During the course of the work Bellezza begins to listen to Tempo and Disinganno and to move away from Piacere’s influence. When Piacere fails to have what he wants, he lapses into the condition of an uncontrolled angry child; while in generously offering him the mirror of truth to share with her, Bellezza rises finally from child to adult.
In the difficult course of detaching herself from Piacere, Bellezza goes through anxiety, denial, fear, loss and grief. In Part 2, every one of her utterances is a psychological move forward. We live through the pain of growth with her. Once she accepts responsibility for her own actions and her future, she enters a state akin to depression: she is convinced that she now sees the truth, and it is bleak. Her self-esteem lost in a pernicious relationship, she feels worthless and alone.
The religious lesson is: accept God into your life sooner rather than later. The psychological lesson is: if you are self-deceiving, refuse to accept the truth, and behave thoughtlessly, the unavoidable pay-back will be desolation, loss, regret, remorse, self-hatred. But by the end Bellezza has a calmer perspective, and is moving on from self-reproach towards secure self-esteem.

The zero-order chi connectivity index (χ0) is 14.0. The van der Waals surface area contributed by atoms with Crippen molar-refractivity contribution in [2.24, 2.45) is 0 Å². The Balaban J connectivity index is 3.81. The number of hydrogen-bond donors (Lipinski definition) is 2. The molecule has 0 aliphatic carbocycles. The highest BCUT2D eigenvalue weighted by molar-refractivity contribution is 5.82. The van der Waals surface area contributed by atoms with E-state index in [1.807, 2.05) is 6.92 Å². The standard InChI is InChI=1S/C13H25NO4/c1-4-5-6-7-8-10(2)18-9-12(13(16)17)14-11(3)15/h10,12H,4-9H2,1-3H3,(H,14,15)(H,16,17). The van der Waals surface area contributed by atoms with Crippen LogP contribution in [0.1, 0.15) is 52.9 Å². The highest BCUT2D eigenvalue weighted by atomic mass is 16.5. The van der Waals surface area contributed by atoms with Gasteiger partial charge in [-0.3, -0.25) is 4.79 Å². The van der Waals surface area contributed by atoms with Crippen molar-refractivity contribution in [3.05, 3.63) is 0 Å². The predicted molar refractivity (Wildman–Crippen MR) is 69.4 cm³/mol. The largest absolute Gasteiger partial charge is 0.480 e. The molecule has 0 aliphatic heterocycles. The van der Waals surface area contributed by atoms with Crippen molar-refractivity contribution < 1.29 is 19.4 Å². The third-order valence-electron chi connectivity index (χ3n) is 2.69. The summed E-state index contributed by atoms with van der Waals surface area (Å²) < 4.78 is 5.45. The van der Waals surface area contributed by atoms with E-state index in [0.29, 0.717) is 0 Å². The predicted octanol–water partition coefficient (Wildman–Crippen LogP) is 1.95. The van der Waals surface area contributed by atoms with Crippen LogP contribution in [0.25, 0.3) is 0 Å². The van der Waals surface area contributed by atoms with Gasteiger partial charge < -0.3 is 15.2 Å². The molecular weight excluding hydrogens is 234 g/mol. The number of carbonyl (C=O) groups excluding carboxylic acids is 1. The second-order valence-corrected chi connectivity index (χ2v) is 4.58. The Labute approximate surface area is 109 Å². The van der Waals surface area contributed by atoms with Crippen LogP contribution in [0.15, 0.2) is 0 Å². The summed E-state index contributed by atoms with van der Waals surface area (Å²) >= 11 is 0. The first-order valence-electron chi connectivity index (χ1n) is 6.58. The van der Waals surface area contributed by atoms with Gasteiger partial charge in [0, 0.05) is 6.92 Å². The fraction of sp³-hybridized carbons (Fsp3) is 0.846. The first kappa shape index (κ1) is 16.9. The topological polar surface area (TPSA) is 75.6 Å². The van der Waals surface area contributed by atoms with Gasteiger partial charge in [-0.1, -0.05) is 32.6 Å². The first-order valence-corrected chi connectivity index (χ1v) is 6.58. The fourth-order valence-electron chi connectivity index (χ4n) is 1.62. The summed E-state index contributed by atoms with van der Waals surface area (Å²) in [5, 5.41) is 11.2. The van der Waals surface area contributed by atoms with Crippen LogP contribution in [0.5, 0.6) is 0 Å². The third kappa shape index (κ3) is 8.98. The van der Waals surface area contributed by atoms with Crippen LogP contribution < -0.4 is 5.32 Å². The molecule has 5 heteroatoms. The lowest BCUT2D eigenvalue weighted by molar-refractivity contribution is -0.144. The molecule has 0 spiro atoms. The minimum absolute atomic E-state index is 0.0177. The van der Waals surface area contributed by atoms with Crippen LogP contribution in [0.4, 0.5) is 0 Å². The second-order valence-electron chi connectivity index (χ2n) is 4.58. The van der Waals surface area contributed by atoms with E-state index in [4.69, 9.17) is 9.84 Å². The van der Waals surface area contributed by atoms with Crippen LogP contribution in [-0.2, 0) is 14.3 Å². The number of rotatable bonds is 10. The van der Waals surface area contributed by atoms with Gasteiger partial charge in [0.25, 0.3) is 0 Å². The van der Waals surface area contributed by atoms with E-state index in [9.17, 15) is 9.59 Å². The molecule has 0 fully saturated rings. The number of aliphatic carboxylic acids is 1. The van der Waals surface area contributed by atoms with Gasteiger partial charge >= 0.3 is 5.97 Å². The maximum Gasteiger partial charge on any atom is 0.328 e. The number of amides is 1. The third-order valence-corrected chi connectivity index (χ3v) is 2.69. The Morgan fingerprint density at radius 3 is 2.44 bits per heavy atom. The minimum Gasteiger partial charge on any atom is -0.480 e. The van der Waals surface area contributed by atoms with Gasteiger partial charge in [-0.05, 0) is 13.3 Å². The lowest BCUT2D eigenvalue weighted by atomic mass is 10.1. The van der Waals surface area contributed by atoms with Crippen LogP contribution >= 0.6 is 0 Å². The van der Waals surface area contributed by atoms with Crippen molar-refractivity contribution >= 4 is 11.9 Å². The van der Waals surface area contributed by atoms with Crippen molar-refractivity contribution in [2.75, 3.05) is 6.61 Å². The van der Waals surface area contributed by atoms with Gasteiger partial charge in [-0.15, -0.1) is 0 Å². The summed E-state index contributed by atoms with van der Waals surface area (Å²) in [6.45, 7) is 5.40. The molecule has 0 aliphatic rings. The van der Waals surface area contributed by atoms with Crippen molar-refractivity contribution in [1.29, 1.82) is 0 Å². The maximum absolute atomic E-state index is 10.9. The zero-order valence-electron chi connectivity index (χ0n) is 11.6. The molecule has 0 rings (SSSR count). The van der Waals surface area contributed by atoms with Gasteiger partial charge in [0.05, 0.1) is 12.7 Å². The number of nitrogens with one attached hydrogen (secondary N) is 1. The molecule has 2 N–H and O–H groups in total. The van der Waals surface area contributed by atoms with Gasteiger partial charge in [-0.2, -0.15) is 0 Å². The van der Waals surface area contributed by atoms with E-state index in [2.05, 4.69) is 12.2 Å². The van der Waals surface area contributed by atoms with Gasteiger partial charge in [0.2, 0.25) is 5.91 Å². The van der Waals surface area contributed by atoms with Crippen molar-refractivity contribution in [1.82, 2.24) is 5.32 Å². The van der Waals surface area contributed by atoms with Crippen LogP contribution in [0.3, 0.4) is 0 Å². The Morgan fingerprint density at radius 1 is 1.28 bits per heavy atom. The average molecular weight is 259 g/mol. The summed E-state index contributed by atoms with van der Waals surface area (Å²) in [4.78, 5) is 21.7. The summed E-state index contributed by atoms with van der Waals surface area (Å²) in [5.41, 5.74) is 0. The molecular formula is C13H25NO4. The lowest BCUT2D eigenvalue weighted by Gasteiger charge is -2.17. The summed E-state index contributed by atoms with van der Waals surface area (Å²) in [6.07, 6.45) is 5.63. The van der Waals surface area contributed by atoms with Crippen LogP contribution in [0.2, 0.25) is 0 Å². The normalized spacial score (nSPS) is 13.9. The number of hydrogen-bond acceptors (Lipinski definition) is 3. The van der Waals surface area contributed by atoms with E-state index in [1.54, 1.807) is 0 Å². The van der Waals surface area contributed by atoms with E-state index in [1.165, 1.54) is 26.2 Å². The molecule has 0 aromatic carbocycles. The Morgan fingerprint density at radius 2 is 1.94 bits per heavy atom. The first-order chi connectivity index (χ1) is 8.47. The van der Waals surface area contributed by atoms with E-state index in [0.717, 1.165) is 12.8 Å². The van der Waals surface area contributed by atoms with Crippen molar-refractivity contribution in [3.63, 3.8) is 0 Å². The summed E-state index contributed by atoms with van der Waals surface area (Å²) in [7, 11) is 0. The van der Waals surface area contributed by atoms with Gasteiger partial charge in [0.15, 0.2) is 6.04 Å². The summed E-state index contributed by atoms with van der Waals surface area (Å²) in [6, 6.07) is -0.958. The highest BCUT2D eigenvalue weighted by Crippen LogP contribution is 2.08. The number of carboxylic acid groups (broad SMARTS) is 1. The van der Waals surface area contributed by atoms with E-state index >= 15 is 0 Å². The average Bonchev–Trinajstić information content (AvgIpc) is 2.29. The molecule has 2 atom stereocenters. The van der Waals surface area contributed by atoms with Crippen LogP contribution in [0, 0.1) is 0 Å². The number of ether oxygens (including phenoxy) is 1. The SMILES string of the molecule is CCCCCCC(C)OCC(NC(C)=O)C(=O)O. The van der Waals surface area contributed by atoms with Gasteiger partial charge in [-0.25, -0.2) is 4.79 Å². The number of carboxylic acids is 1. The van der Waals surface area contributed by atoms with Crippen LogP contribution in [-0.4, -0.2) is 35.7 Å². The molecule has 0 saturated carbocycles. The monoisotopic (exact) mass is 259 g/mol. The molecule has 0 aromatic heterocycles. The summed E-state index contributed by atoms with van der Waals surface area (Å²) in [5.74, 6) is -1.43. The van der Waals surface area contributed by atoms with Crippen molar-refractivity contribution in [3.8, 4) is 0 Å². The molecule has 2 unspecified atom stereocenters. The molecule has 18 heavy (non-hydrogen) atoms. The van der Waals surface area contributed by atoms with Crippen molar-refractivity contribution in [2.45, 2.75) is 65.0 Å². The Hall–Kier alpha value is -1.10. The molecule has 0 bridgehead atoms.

In a later version of the libretto (1725) Pamphili called this work Il trionfo del Tempo nella Bellezza Ravveduta, ‘Beauty reformed’, which gives the whole story away immediately. He also smoothed away some of the ambiguities of the text. But in 1707 the text is complex, challenging the listener as well as the protagonist. Other Italian allegorical cantatas of the time have characters called ‘earthly Beauty’ and ‘spiritual Beauty’, ‘worldly Pleasure’ and ‘heavenly Pleasure’, but Pamphili engages us by not identifying the essential nature of Beauty and Pleasure in their names: part of the drama is that they gradually take shape before us.